I do think there has to be some type of progression with instruments and innovation. Better processors, more memory, more features, a different sound pallet etc. But my concern is the rapid rate at which this happens. Guitar companies are notorious for this. They release and discontinue a new line of instruments each year.

Personally I'd like to see instruments at least have a 10 year lifespan in terms of release and retirement. Not just quickly rushed out behind the woodshed within 1-2 years simply "because".

I was going to get a Prophet XL next year...but I don't think that will happen now sadly.

One way of looking at it is, how many samplers out there have an analog filter?  So if the Prophet X/XL has the sound you want (badly enough to have two of them), then by all means, I'd say get one now before they are gone.  That was my approach to the Prophet 12 module, the keyboard was discontinued and the module seemed a gem, so I saw my chance to get a late-serial number, brand new with warranty P12 as an opportunity.  Expensive?  Sure, but who knows, Dave might retire before ever doing a proper successor to the Prophet 12m.  It's this little space-heater of a synth with a certain charm that will never again be exactly recreated.  The Prophet X/XL may be the same.. Dave is a legend of electronic instruments, when the day comes that he retires, new products might carry the Sequential name, but they won't be from Dave.  This is exactly what happened to Moog.  So Dave's creations might be worth a lot more than they are today.  It just comes down to what sound you want.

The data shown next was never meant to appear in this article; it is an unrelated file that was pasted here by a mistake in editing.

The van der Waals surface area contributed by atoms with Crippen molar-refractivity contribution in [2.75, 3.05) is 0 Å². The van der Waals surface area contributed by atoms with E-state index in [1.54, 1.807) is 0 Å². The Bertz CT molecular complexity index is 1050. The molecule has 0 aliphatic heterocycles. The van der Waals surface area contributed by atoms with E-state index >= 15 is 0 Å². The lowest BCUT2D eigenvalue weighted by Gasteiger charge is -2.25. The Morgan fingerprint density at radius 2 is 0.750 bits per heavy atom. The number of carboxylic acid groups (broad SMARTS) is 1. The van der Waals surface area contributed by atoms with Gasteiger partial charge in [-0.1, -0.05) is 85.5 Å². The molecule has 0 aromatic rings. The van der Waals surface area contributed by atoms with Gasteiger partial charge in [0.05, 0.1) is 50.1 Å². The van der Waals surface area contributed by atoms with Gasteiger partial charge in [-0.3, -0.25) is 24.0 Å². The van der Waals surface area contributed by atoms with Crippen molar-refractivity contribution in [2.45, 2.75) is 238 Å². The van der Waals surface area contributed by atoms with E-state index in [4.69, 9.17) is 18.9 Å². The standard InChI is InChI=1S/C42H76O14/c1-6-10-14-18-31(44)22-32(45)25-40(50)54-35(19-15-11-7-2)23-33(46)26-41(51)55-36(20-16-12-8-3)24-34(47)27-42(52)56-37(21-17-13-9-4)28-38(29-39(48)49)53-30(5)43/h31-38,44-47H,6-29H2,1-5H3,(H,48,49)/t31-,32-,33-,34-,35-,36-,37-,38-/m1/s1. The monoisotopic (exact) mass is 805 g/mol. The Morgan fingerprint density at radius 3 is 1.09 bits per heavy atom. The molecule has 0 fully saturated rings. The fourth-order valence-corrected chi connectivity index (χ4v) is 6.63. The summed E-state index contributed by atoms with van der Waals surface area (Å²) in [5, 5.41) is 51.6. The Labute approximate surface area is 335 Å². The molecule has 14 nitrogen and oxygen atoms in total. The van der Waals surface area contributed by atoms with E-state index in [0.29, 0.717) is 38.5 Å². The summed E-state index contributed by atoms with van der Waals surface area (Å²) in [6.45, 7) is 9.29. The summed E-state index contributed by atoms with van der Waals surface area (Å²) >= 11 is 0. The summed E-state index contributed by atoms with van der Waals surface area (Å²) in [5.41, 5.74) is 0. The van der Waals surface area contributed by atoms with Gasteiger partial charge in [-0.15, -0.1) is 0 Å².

Prophet 10, Prophet 6, OB-6, Prophet 12m, Prophet Rev2-16, Toraiz AS-1, Moog SlimPhatty, Hydrasynth desktop, Korg Minilogue XDm, Roland SPD-30, Roland SPD-SX Special Edition, Roland KT-10, Maschine, Focusrite Scarlett 18i20 3rd Gen + Octopre, Strymon Pedals, Cubase Pro 11.

LPF83

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Re: Analog only?
« Reply #10 on: October 22, 2021, 05:57:56 PM »
One thing I have noticed over the decades is that synth buyers tend to be sort of a fickle audience.  The same reasons that make the GAS phenomenon so common, are the same reasons that most synthesizer offerings seem to see their sales fizzle out after a few years.  It's like the buying audience is always looking to purchase the latest and greatest, even if it doesn't sound any better (or in many cases worse) than earlier product offerings.